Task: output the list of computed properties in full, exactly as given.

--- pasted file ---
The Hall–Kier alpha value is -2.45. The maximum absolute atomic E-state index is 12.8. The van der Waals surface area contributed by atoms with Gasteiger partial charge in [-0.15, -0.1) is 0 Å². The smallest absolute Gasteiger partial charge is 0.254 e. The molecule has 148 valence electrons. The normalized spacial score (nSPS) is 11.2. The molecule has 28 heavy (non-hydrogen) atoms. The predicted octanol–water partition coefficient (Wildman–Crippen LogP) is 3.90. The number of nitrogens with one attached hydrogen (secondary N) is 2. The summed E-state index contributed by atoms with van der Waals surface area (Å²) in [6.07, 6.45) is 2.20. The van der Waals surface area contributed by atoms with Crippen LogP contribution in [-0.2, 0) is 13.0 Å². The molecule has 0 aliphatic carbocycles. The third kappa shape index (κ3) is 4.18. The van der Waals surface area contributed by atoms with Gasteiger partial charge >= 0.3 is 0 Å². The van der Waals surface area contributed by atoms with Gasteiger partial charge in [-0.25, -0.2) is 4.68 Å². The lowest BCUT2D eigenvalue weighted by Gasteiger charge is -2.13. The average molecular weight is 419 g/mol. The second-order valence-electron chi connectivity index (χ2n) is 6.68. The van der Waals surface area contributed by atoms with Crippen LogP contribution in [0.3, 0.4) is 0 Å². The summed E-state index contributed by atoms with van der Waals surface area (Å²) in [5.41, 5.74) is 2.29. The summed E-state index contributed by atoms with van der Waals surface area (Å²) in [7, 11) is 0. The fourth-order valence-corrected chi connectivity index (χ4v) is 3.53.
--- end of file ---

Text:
The Hall–Kier alpha value is -2.45. The maximum absolute atomic E-state index is 12.8. The van der Waals surface area contributed by atoms with Gasteiger partial charge in [-0.15, -0.1) is 0 Å². The smallest absolute Gasteiger partial charge is 0.254 e. The molecule has 148 valence electrons. The normalized spacial score (nSPS) is 11.2. The molecule has 28 heavy (non-hydrogen) atoms. The predicted octanol–water partition coefficient (Wildman–Crippen LogP) is 3.90. The number of nitrogens with one attached hydrogen (secondary N) is 2. The summed E-state index contributed by atoms with van der Waals surface area (Å²) in [6.07, 6.45) is 2.20. The van der Waals surface area contributed by atoms with Crippen LogP contribution in [-0.2, 0) is 13.0 Å². The molecule has 0 aliphatic carbocycles. The third kappa shape index (κ3) is 4.18. The van der Waals surface area contributed by atoms with Gasteiger partial charge >= 0.3 is 0 Å². The van der Waals surface area contributed by atoms with Gasteiger partial charge in [-0.25, -0.2) is 4.68 Å². The lowest BCUT2D eigenvalue weighted by Gasteiger charge is -2.13. The average molecular weight is 419 g/mol. The second-order valence-electron chi connectivity index (χ2n) is 6.68. The van der Waals surface area contributed by atoms with Crippen LogP contribution in [0.3, 0.4) is 0 Å². The summed E-state index contributed by atoms with van der Waals surface area (Å²) in [5.41, 5.74) is 2.29. The summed E-state index contributed by atoms with van der Waals surface area (Å²) in [7, 11) is 0. The fourth-order valence-corrected chi connectivity index (χ4v) is 3.53.